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Thursday, May 28, 2015

Authenticity Is The Barrier

I could list all of the soft skills needed to create online content, but you could also just google it and find the same list. Instead I want to discuss some of the systemic roadblocks we face.

I has a casual conversation with some of my students at the end of class yesterday concerning the prompt for this module, and the common issue they brought up was confidence. They are worried about being wrong in the open. They are worried about being wrong for the world, and this disturbed me greatly. It isn’t that the desire to be correct in a public forum is strange or that we naturally tend to hide our work from others (how may teach with closed doors?) I was stuck mostly on the same word that kept coming up - wrong. We have been trained to always see right as good and wrong as bad. So if student’s biggest fear with creating online work, of leveraging the amazing tools at hand and the unprecedented access to eyes and minds across the globe, is being wrong, then perhaps we are doing it wrong…

Perhaps the real barrier here is how we, the teachers and the school systems, are trying to implement these radical changes in how information can be gathered, created, and shared. Are we trying to mold this untapped potential into what we already know and feel comfortable with? If we continue to reinforce the culture of right or wrong, correct or incorrect, full credit or no credit, pass or fail - of course kids will be worried about creating something that might be wrong. Especially if we share their work with the world.

Let’s break down the most common, lowest barrier entry into creating online content: blogs. Blogs serve a purpose, right?. They allow kids to connect with folks other than the teacher, they allow them to write for an audience. Or do they? Sure, blog posts are for a real audience, but what is the difference between a real and a forced audience? A forced audience is real, but it isn’t authentic. Can we produce authentic situations within our confines? Maybe. I believe it is possible and also extraordinarily difficult - especially given the value system of many colleagues (value is the wrong word here). Our system isn’t designed to be authentic, and the humans that exist within our system have been trained to not be authentic within our walls. Outside of our walls we are authentic beings engaging in various levels of non-traditional learning...but inside our walls, many are not. Kids are trained to be/act/do things a certain way since K. Teachers are told exactly what the learning outcomes must be and are judged by how well they move kids from point a to point b. We are linear in formal education and life isn’t linear. Authenticity isn’t linear but we like to think it is. This isn’t a delirious scathing request to burn it all down, either. There are benefits to direct instruction, but we need to look at and address these issues (new lit) from a systemic lens. How does the entire culture shift? Once we begin to make headway there, then authenticity will follow.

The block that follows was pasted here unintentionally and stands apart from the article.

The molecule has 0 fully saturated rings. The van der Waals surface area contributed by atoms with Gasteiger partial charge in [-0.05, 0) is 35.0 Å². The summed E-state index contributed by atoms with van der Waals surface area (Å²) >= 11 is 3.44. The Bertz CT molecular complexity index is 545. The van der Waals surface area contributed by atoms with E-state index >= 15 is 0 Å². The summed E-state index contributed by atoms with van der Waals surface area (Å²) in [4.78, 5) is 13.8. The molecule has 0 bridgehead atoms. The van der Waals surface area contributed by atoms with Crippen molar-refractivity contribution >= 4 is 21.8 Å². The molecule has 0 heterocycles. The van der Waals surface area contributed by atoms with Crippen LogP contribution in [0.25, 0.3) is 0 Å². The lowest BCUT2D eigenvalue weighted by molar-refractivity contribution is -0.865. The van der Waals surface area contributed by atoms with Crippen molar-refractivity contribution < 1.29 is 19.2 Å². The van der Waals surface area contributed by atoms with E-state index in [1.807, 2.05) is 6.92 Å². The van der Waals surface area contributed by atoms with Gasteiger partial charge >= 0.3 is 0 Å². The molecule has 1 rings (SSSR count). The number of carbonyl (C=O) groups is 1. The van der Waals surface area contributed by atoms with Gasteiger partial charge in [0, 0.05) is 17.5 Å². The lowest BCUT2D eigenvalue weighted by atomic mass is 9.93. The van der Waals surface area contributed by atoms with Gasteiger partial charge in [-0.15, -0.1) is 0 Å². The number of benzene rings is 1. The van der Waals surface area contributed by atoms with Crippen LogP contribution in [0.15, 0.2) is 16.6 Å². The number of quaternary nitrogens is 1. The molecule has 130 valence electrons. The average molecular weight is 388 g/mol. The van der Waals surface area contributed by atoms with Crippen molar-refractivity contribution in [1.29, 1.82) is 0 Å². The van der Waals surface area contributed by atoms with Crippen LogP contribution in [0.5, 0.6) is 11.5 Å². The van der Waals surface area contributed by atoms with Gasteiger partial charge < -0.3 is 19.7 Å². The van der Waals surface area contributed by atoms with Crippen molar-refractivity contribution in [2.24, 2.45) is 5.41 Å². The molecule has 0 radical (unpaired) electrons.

When we make things to be shared online, what is the real value? My kids write blog posts each week and for many it is a simply a chore. I ask them to think deeply and respond to something (anything) from the week’s content. It is open, there are not specific questions to respond to. And what do I get? Retelling. Why? Because it is safe. Moreover, what is the actual point of the blogs? Is a passive audience an authentic one? Sure they are public, but what benefits are they reaping from this? Even when people blog and use their strong network connections to get reads and replies (#comments4kids) - is that truly authentic? I believe the kids see the difference between forced connections and natural ones. Once that initial reaction (be it euphoria or fear or both) wears off, once the newness and novelty of getting forced eyes on your work goes away - so goes the motivation. Now, if you were truly connected deeply within a culture that embraces you and what you do (gamers, twitch, etc) - if you move from the outer to the inner circle of acceptance within a society - then you have authentic eyes and minds. Until that point, it is a dog and pony show.

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